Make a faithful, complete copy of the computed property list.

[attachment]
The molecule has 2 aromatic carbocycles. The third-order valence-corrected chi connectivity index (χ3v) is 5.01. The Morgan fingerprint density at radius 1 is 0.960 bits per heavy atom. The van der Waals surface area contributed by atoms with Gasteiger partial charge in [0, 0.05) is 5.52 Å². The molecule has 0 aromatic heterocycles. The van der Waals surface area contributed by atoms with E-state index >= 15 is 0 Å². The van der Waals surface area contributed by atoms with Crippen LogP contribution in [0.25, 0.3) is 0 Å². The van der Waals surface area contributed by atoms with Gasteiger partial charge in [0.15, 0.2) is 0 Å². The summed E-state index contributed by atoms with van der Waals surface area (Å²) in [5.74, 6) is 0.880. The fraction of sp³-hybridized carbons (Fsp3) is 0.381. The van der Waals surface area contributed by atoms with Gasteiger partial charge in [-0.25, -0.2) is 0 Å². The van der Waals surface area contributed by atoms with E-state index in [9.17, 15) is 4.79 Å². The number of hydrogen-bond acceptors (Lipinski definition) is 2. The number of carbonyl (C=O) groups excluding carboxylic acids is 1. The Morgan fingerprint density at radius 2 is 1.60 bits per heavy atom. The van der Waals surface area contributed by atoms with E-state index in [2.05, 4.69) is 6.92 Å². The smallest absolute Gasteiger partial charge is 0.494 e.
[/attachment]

The molecule has 2 aromatic carbocycles. The third-order valence-corrected chi connectivity index (χ3v) is 5.01. The Morgan fingerprint density at radius 1 is 0.960 bits per heavy atom. The van der Waals surface area contributed by atoms with Gasteiger partial charge in [0, 0.05) is 5.52 Å². The molecule has 0 aromatic heterocycles. The van der Waals surface area contributed by atoms with E-state index >= 15 is 0 Å². The van der Waals surface area contributed by atoms with Crippen LogP contribution in [0.25, 0.3) is 0 Å². The van der Waals surface area contributed by atoms with Gasteiger partial charge in [0.15, 0.2) is 0 Å². The summed E-state index contributed by atoms with van der Waals surface area (Å²) in [5.74, 6) is 0.880. The fraction of sp³-hybridized carbons (Fsp3) is 0.381. The van der Waals surface area contributed by atoms with Gasteiger partial charge in [-0.25, -0.2) is 0 Å². The van der Waals surface area contributed by atoms with E-state index in [9.17, 15) is 4.79 Å². The number of hydrogen-bond acceptors (Lipinski definition) is 2. The number of carbonyl (C=O) groups excluding carboxylic acids is 1. The Morgan fingerprint density at radius 2 is 1.60 bits per heavy atom. The van der Waals surface area contributed by atoms with E-state index in [2.05, 4.69) is 6.92 Å². The smallest absolute Gasteiger partial charge is 0.494 e.